Is my software ready for 11?

In a word, no. My inbox is already full of manufacturers and software developers warning me not to upgrade today – for good reason. No pro audio software has been fully tested yet. If your system is working, stay away from Bug Sur for now! Updating unsupported software will more than likely mess up all your plugins, audio editors and DAWs. That’s not to say that 11 won’t be great in the long term. But today my advice is to steer clear and let it mature a while before you make the jump. My advice as always, check with all the software and hardware companies you use and have installed on your current system. Are they ready yet? If not, then don’t do it yet.

A problem will arise for anyone that has just ordered a new M1 ARM-based Mac. These will ship with Big Sur and owners won’t be able to downgrade to the previous version. Remember that Apple has announced a Logic Pro X version for the M1 chips – 10.6 – that is not yet released. And you won’t be able to use Boot Camp to launch into a Windows environment, or use external GPUs.  That’s a bind for anyone working with high-end video applications.

UPDATE 13/11 – Apple released Logic Pro X 10.6 today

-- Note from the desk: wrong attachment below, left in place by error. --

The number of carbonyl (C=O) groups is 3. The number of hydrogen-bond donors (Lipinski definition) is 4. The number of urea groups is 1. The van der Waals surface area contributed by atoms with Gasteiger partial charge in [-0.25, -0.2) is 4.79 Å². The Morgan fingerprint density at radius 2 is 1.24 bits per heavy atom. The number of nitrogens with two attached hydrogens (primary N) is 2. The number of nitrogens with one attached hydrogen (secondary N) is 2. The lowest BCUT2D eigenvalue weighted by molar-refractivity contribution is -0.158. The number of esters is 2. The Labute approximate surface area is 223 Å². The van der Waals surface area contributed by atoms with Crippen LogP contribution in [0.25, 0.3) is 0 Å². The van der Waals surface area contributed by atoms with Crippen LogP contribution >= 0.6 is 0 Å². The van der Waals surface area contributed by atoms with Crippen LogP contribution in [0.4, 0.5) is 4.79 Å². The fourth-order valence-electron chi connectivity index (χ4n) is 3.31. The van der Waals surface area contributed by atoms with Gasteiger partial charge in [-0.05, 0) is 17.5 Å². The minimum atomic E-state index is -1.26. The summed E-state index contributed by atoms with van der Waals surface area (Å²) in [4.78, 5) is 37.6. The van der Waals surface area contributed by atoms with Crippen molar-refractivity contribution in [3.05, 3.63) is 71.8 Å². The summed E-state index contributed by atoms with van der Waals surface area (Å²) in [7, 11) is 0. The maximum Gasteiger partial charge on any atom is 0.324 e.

All MacBooks from 2015, MacBook Air from late 2013, Mac mini from 2014, iMac from 2014, iMac Pro from 2014 and Mac Pro from 2013 are compatible with the new OS. 

If you want to update anyway – evn though we don’t recommend it at this point – you need to create a backup of your system before you start. Only then can you go back to the previous version in the event of problems. We advise professional users to wait a few weeks or even months until officially supported updates have been made available. As usual, testimonials from first-time users arrive very quickly and manufacturers of hardware and software are gradually releasing their updates for their products.

You can also check out my article here on basic things to do to make your current Mac system work smoothly for music production.

Price and availability